Scientists Improve Drug Safety—for Penguins

Paul Mannix, Wikimedia Commons // CC BY-SA 2.0
Paul Mannix, Wikimedia Commons // CC BY-SA 2.0
Penguins are adorable. Their infections are a lot less cute. Fortunately, scientists may have figured out how to safely knock out at least one deadly fungal disease. The researchers published their findings in the Journal of Zoo and Wildlife Medicine. Fungi in the genus Aspergillus have all kinds of strange talents. They turn up in the pantry as black mold—and in the refrigerator, as key ingredients in soy sauce and lemon-flavored drinks. Some enzymes derived from these fungi can help people with celiac disease digest gluten. But others can also make people and other animals, including penguins, very, very sick. Avian aspergillosis can lead to chronic and acute respiratory infections. The disease strikes wild and captive birds all over the world, but is especially common among African penguins in zoos, refuges, research centers, and aquaria. For a while, those penguins were treated with a medication called vitraconazole. Then the fungus evolved a resistance. There's another option: a second drug called voriconazole, which has been used successfully to cure aspergillosis in other birds. But penguins aren't other birds. They've got their own peculiar bodies and metabolisms. A dose that's good for the goose may be too much for the penguin. To determine how much voriconazole a penguin should take, researchers enlisted 18 penguins at a New Jersey aquarium in two separate trials. They tried the birds on various dosing schedules and quantities, then tested their blood plasma to see how their bodies absorbed the drug. The scientists then took all that information and fed it into a computer model, which allowed them to calculate how quickly and efficiently the average African penguin could metabolize the medication. They arrived at a concentration of 5 milligrams per kilogram of penguin body weight, once a day. Lead author Katharine Stott is an expert in translational medicine at the University of Liverpool. "Although this project was a somewhat unusual one for our group," she said in a statement, "the problem it presents is common: how can we better understand dosing strategies to optimize the use of antimicrobial agents?" Stott noted that her group's methods could carry over into other small patients as well: "The project also dealt with an issue commonly faced when trying to design pediatric treatment regimens in that dosing requirements are not always proportionally related to patient size."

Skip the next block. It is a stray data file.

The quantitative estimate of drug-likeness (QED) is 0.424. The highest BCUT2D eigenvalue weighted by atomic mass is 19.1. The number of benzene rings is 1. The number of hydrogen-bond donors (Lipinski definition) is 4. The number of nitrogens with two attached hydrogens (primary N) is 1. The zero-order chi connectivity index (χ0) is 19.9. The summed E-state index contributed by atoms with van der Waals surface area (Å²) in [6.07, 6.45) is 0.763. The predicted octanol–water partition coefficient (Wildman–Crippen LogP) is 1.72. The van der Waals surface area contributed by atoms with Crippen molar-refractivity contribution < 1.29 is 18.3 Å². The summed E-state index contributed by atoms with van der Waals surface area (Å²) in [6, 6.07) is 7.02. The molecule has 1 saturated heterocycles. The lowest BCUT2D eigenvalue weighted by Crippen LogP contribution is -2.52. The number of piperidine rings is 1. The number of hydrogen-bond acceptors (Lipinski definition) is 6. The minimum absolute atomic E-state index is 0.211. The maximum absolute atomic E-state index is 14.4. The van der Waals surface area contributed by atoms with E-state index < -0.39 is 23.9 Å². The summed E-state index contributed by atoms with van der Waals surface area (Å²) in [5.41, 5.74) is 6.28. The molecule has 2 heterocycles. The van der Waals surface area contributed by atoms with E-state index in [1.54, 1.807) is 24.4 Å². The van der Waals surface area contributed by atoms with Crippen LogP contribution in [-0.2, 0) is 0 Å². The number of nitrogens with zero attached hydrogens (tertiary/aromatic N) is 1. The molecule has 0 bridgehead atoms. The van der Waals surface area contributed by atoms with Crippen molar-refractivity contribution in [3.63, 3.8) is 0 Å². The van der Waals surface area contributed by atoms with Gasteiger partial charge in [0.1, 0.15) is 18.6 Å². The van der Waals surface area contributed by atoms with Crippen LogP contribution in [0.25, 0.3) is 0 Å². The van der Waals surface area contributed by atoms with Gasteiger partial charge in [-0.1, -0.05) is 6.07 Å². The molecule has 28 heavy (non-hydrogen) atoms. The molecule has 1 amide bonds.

A Python Swallowed a Crocodile Whole—and a Photographer Was There to Capture It All

KarenHBlack/iStock via Getty Images
KarenHBlack/iStock via Getty Images

As long as it can fit through their elastic jaws, there's not much pythons won't eat. This genus of snakes has been known to swallow everything from small bears to porcupines. As Live Science reports, a python was recently spotted eating a crocodile in Australia—and the disturbing encounter was caught on camera.

On May 31, 2019, the Australian nonprofit GG Wildlife Rescue Inc. shared photos a kayaker named Martin Muller captured of a snake inhaling a crocodile outside Mount Isa in Queensland. The snake was an olive python—a native Australian species that's found exclusively on the continent. Pythons can subdue large prey by wrapping their powerful bodies around it and constricting the animal until it suffocates. Killing a large, aggressive predator like a freshwater crocodile is only half the job. Once its prey is ready to eat, the python opens its jaw, which can stretch several times larger than its head, and gradually consumes its meal, a process that can take hours.